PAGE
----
A Senior Fellow for Public Health Integration and Innovation at the National Association of Community Health Centers (NACHC), McLaurin identified workforce shortages and financial issues as two of the biggest challenges for rural teens trying to access mental healthcare. “There simply aren’t enough trained behavioral health practitioners…there’s just such a shortage of behavioral health clinicians and particularly those with expertise with youths,” she said.
Telehealth can help connect rural teenagers to specialists in urban areas, but the behavioral health workforce shortage is nationwide. Broadband availability can also be a barrier to telehealth for some rural youth.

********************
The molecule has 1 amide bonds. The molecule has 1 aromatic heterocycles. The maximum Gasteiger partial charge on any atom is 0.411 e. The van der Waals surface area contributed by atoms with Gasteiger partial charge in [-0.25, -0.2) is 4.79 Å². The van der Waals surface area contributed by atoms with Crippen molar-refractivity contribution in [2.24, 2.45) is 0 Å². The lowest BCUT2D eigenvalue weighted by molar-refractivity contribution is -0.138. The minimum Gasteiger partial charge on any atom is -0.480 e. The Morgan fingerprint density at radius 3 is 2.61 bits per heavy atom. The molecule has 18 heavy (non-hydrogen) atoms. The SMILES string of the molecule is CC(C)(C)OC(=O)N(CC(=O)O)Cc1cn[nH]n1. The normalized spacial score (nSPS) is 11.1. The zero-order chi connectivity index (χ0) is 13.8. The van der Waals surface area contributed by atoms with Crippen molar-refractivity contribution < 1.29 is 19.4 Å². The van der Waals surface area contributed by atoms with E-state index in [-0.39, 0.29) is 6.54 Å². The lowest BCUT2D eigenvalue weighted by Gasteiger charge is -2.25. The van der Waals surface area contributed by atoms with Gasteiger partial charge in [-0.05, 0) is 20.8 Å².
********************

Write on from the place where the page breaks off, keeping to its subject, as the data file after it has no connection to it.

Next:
“The need is really great for more practitioners and for primary care practitioners to be trained in behavioral healthcare needs,” McLaurin said. “They didn’t get as heavy training in the behavioral mental health arena because the idea was that some other specialist would do that. But the reality is every primary care practitioner needs to be adept at the basics of behavioral healthcare.”
Another Solution: Behavioral Health Services in Schools
Ammonoosuc Community Health Services (ACHS), a Federally Qualified Health Center with six rural locations in New Hampshire, established behavioral health prevention, diagnosis, treatment, and recovery as well as substance use prevention in the K-12 schools in its service area. The behavioral healthcare services address adverse childhood experiences (ACEs) and develop age-appropriate interventions.
A therapist typically comes to campus once a week. The presence of behavioral health services in a school setting helps to normalize student-to-student referral and discussions of mental health. In addition, parents don’t have to leave work and students don’t have to miss school to access services.